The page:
Life Drawing

*****Please note *******- there are some drawings at the bottom of this post that may be deemed as not work safe; as they are charcoal drawings of the female nude, done in life drawing course. So please don’t read this post if you’re at work and you think it might not be acceptable.

Why the female nude as art ever be seen as ‘rude’ is a totally nother thing that is beyond me, but anyway.

So! In 2002 I did a life drawing course. It was two 5 hour sessions, held at Monash Uni (which is both close, familiar, and very good value in it’s short courses, I’ve done many there since the early 1990s), and we had a different female model for each day.

The course was the first time I’d ever been forced to sit down and draw exactly what was in front of me. I can draw stuff in my head easily, and i liked to draw faces and bodies – but this was the first time I sat and observed and drew what I observed.

Here are my results:

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This was a seated nude, one of the first pictures I  did. I’ve got some of the proportions wrong and getting the hands to not look like spaghetti was hard, I’m not sure I entirely succeeded. This was an easy enough pose to draw as it was quite linear. I ran out of room of course, you start drawing big and bits fall off the page.

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10 quick poses, 2 minutes each to get them down. This bit was fun. This was at the very end of the second day but I chose to put it higher on this post cause most of the rest have nipplage and thus I’m trying to protect anyone’s screen from opening directly onto them. 🙂

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Some more complicated poses, trying to get the poses down quickly.  I like the quick set poses. You try and scribble down the idea, the feeling, of how someone is standing and then fill in the details with swooshes of charcoal.

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Coloring in the white background in charcoal, and then using the squashy erasers to rub out the lighted parts of the flesh. You get a sense of shadows really well defined this way.  Little things like the light bit on her left under arm are harder to show in a quick drawing. all the detail in this picture comes just from removing the darks. I’d forgotten i did this, I should think of a way to use it in my painting. hrm.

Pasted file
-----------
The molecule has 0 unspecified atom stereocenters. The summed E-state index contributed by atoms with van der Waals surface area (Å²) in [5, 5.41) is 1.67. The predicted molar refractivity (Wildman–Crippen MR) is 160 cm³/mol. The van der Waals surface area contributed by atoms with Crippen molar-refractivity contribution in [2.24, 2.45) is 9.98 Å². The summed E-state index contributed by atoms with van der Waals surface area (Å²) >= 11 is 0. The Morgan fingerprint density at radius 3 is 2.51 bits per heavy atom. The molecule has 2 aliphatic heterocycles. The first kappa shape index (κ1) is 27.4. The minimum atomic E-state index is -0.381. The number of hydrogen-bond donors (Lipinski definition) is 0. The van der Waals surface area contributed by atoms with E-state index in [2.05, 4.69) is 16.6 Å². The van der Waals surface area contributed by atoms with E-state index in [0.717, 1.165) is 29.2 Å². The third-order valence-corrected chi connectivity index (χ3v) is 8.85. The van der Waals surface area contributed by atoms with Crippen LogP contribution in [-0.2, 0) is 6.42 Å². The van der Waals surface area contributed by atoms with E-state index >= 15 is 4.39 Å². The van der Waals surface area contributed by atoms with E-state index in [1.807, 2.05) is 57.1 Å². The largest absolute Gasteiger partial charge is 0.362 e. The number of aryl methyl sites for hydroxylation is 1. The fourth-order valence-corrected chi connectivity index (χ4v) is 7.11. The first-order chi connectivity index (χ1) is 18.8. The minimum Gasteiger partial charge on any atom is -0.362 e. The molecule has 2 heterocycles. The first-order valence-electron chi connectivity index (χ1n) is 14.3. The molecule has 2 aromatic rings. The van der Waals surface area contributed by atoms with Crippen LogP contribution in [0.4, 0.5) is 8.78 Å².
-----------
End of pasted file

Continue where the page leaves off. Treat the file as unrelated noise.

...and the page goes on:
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“Morgue Pose”. Model was just lying flat. The point of this one was to get how the face/neck/position of the ears appears from a very different angle. The models’ neck and chin are effectively not there and yet you can see she has them.

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For-shortening pose. The size difference between the head and the feet is huge if viewed from this angle. The instructor also showed me how to block in the entire hand first and then to the fingers in afterwards, in order to get the proportion right. The tendency to focus on the details without getting the overall topdown picture right, is not just something i suffer from.

and finally:

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Quite a convoluted pose that resembles no other human I had drawn to this point. Doing pictures like this makes one see that a human is not two arms, two legs, a torso, etc. They may appear to have no neck, no legs or limbs, and be contorted in various ways, and yet still be very human.

In conclusion: this course taught me how to use charcoal, how to start to learn to draw what i see, and that humans are really giant bags of moisture filled sacks that follow some rules but never the ones you expect them to, visually. I came out of this 10 hours with way more confidence in drawing people and bodies and I learned that I’m really good at trying to draw what I think should be there, not what is there. There were a lot of erasures during this course!